Why business continuity strategies are more important than ever
The best enterprise leads understand the importance of business continuity. Keeping services running and mitigating potential damage caused by third-party attacks or potential disasters. Anything from hardware failure to storms also increases the need for continuity, something which can determine whether a business stays afloat or not.
Why are BDR plans so important?
Backup and disaster recovery has always been relevant in the IT world. Having options to protect and recover data is fundamental for any enterprise. But the modern digitally driven world has new challenges and demands both staff and management must contend with.
Remote work also increased both demand and need for long-term continuity. Numerous internet-facing nodes and potential dangers mean higher risk. The prevalence of ransomware and ransomware gangs means anyone is a victim, and the consequences are dire. Thus, with a myriad of threats, there’s a need for a strong BDR philosophy.
Modern problems facing the digital enterprise, driving the need for continuity plans
There are other reasons to place significant importance on business continuity. Continuity helps maintain business and workflows to mitigate the effects of downtime.
Downtime is costly
Downtime can easily bring down an SMB. In this scenario, services are rendered unusable for an indeterminate period of time. Hours? Days? Weeks? Depending on the business model, income isn’t generated and the company is left footing the recovery bill.
But the costs don’t stop there. Depending on the source of the downtime, like malware, there’s potential brand damage and loss in consumer trust too. Indeed, an enterprise can end up paying for downtime well after the fact, even when services are returned to normal.
It’s also not only the source of the downtime creating cost problems. Recovery periods are what create black holes in bottom lines and profit margins. Several hours of downtime can costs tens of thousands, so it literally pays to have a cohesive continuity plan.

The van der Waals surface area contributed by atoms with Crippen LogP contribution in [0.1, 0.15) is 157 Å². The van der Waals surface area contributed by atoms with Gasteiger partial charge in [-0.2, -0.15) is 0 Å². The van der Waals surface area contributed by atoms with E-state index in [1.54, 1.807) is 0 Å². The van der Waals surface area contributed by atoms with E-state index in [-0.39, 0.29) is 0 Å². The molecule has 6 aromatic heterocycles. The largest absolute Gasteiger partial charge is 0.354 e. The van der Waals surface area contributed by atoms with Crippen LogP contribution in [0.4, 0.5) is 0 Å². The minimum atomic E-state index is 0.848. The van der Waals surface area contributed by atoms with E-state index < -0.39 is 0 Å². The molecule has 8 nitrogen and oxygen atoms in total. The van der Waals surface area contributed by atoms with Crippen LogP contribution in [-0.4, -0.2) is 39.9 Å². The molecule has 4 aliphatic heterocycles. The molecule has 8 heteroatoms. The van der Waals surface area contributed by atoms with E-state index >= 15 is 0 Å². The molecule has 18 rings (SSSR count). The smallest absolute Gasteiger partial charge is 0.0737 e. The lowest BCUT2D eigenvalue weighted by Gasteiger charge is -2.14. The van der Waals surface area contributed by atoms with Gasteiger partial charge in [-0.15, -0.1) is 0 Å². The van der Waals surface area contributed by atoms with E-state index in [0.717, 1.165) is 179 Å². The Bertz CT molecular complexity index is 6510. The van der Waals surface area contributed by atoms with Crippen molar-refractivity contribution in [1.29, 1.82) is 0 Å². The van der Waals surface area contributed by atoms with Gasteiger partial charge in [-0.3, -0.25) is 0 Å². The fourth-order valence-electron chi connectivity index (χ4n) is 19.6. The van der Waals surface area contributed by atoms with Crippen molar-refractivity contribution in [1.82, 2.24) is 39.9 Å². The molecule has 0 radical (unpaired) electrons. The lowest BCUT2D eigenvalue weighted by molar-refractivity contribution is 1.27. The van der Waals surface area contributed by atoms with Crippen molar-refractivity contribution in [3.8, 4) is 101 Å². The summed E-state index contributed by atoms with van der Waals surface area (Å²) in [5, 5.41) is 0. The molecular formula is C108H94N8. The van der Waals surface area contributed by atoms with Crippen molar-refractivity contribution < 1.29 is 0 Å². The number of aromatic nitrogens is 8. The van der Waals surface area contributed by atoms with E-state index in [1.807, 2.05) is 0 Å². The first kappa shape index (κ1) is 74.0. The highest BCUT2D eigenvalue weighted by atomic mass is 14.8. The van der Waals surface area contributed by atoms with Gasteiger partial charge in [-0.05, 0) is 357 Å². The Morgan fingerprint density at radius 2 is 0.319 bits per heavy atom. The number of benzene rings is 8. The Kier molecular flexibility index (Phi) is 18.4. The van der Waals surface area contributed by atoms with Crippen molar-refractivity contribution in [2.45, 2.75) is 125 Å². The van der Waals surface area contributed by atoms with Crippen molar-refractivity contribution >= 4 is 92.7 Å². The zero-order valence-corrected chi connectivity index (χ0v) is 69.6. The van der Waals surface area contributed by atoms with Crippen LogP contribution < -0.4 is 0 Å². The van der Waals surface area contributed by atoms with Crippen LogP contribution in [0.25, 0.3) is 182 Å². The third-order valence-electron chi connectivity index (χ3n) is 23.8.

Disasters and downtime come in many forms
Being prepared for anything is a critical aspect in business continuity. That’s because downtime and similar occurrences aren’t just outwardly facing. Sometimes problems occur internally due in great part to human error.
One backup solution isn’t enough
Though the importance of data recovery services and functions should be stressed, in today’s threat climate, it’s no longer enough. There are simply too many ways to lose data. Additionally, how is your data stored in case of an emergency? Is it sent to third-party providers or stored somewhere else? What if those go down?
Essentially, damage can occur anywhere at any given time with no way to completely recover what’s lost. So, while BDR is critical, it’s only one piece in a bigger foundation.
Other factors which can cause long term downtime
Business continuity plans have to account for a lot. If you’re not convinced, though, the numbers paint a different picture:
- 20 disaster level events occurred in 2021, incrementing to 20 billion in damages
- 75 percent of SMBs affected by a natural disaster event or otherwise typically see closure 12 months later, or sooner
Those are small sample and handful of examples in a sea of problems. Backup is crucial, but trends determine that business continuity is necessary to survive. With the rise of climate disasters caused by climate change on top of an increasingly dangerous online space, thinking short-term is not viable.
So, when you consider BDR, think about business continuity as well. For additional help and information, you can reach out to Bytagig.